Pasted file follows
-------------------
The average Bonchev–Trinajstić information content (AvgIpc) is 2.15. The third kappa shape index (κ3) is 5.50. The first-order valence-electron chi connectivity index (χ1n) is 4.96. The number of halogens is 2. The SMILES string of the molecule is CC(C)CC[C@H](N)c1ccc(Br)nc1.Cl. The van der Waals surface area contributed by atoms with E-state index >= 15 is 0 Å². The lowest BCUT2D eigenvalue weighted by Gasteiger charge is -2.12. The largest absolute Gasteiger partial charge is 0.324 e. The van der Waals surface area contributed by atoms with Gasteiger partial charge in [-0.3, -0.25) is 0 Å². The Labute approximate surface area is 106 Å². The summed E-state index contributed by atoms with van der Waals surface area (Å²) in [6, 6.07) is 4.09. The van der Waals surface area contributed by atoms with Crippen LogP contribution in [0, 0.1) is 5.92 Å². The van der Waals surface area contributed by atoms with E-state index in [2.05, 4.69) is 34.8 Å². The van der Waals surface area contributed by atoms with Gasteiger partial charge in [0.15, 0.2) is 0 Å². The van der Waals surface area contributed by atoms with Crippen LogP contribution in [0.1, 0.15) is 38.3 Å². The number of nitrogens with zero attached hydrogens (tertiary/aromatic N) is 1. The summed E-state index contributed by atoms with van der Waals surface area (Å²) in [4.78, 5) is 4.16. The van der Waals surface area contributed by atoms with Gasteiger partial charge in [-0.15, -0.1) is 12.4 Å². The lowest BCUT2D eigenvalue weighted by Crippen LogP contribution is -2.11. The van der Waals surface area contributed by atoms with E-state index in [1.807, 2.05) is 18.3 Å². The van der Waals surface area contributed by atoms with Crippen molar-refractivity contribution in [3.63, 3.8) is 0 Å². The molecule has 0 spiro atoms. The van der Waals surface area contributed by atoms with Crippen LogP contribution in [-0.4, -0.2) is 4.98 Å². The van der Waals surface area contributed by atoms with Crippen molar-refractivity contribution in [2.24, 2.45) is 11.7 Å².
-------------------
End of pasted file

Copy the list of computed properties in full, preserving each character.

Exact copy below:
The average Bonchev–Trinajstić information content (AvgIpc) is 2.15. The third kappa shape index (κ3) is 5.50. The first-order valence-electron chi connectivity index (χ1n) is 4.96. The number of halogens is 2. The SMILES string of the molecule is CC(C)CC[C@H](N)c1ccc(Br)nc1.Cl. The van der Waals surface area contributed by atoms with E-state index >= 15 is 0 Å². The lowest BCUT2D eigenvalue weighted by Gasteiger charge is -2.12. The largest absolute Gasteiger partial charge is 0.324 e. The van der Waals surface area contributed by atoms with Gasteiger partial charge in [-0.3, -0.25) is 0 Å². The Labute approximate surface area is 106 Å². The summed E-state index contributed by atoms with van der Waals surface area (Å²) in [6, 6.07) is 4.09. The van der Waals surface area contributed by atoms with Crippen LogP contribution in [0, 0.1) is 5.92 Å². The van der Waals surface area contributed by atoms with E-state index in [2.05, 4.69) is 34.8 Å². The van der Waals surface area contributed by atoms with Gasteiger partial charge in [0.15, 0.2) is 0 Å². The van der Waals surface area contributed by atoms with Crippen LogP contribution in [0.1, 0.15) is 38.3 Å². The number of nitrogens with zero attached hydrogens (tertiary/aromatic N) is 1. The summed E-state index contributed by atoms with van der Waals surface area (Å²) in [4.78, 5) is 4.16. The van der Waals surface area contributed by atoms with Gasteiger partial charge in [-0.15, -0.1) is 12.4 Å². The lowest BCUT2D eigenvalue weighted by Crippen LogP contribution is -2.11. The van der Waals surface area contributed by atoms with E-state index in [1.807, 2.05) is 18.3 Å². The van der Waals surface area contributed by atoms with Crippen molar-refractivity contribution in [3.63, 3.8) is 0 Å². The molecule has 0 spiro atoms. The van der Waals surface area contributed by atoms with Crippen LogP contribution in [-0.4, -0.2) is 4.98 Å². The van der Waals surface area contributed by atoms with Crippen molar-refractivity contribution in [2.24, 2.45) is 11.7 Å².